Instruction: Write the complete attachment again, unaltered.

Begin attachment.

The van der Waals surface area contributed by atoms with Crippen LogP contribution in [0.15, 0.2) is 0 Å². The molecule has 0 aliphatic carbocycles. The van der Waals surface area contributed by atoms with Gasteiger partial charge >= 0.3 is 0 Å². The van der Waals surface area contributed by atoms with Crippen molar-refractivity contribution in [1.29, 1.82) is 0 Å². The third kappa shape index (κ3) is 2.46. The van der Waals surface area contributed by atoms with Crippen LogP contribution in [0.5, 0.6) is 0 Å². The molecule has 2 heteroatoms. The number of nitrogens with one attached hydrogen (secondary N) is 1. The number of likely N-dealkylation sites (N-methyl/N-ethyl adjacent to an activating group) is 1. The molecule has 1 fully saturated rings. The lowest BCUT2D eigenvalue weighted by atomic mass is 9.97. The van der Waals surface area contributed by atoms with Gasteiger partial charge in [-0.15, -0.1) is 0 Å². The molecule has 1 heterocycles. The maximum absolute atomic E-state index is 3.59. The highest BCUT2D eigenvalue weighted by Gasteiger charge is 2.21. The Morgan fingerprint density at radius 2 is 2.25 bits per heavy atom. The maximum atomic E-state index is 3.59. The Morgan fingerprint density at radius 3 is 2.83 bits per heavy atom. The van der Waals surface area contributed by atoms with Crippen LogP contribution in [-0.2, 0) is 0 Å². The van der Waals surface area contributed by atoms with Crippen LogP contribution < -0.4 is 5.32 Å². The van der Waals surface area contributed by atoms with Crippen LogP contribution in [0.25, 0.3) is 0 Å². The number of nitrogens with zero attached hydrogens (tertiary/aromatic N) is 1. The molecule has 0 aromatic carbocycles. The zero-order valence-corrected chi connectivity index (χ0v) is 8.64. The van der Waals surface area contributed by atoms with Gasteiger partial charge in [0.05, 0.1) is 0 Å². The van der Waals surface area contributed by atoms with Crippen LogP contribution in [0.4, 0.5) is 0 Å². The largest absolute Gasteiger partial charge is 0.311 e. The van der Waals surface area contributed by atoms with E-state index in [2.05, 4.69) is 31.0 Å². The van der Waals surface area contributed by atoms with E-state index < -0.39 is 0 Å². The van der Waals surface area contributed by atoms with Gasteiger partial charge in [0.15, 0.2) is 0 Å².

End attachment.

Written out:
The van der Waals surface area contributed by atoms with Crippen LogP contribution in [0.15, 0.2) is 0 Å². The molecule has 0 aliphatic carbocycles. The van der Waals surface area contributed by atoms with Gasteiger partial charge >= 0.3 is 0 Å². The van der Waals surface area contributed by atoms with Crippen molar-refractivity contribution in [1.29, 1.82) is 0 Å². The third kappa shape index (κ3) is 2.46. The van der Waals surface area contributed by atoms with Crippen LogP contribution in [0.5, 0.6) is 0 Å². The molecule has 2 heteroatoms. The number of nitrogens with one attached hydrogen (secondary N) is 1. The number of likely N-dealkylation sites (N-methyl/N-ethyl adjacent to an activating group) is 1. The molecule has 1 fully saturated rings. The lowest BCUT2D eigenvalue weighted by atomic mass is 9.97. The van der Waals surface area contributed by atoms with Gasteiger partial charge in [-0.15, -0.1) is 0 Å². The molecule has 1 heterocycles. The maximum absolute atomic E-state index is 3.59. The highest BCUT2D eigenvalue weighted by Gasteiger charge is 2.21. The Morgan fingerprint density at radius 2 is 2.25 bits per heavy atom. The maximum atomic E-state index is 3.59. The Morgan fingerprint density at radius 3 is 2.83 bits per heavy atom. The van der Waals surface area contributed by atoms with Crippen LogP contribution in [-0.2, 0) is 0 Å². The van der Waals surface area contributed by atoms with Crippen LogP contribution < -0.4 is 5.32 Å². The van der Waals surface area contributed by atoms with Crippen LogP contribution in [0.25, 0.3) is 0 Å². The number of nitrogens with zero attached hydrogens (tertiary/aromatic N) is 1. The molecule has 0 aromatic carbocycles. The zero-order valence-corrected chi connectivity index (χ0v) is 8.64. The van der Waals surface area contributed by atoms with Gasteiger partial charge in [0.05, 0.1) is 0 Å². The van der Waals surface area contributed by atoms with Crippen LogP contribution in [0.4, 0.5) is 0 Å². The largest absolute Gasteiger partial charge is 0.311 e. The van der Waals surface area contributed by atoms with E-state index in [2.05, 4.69) is 31.0 Å². The van der Waals surface area contributed by atoms with E-state index < -0.39 is 0 Å². The van der Waals surface area contributed by atoms with Gasteiger partial charge in [0.15, 0.2) is 0 Å².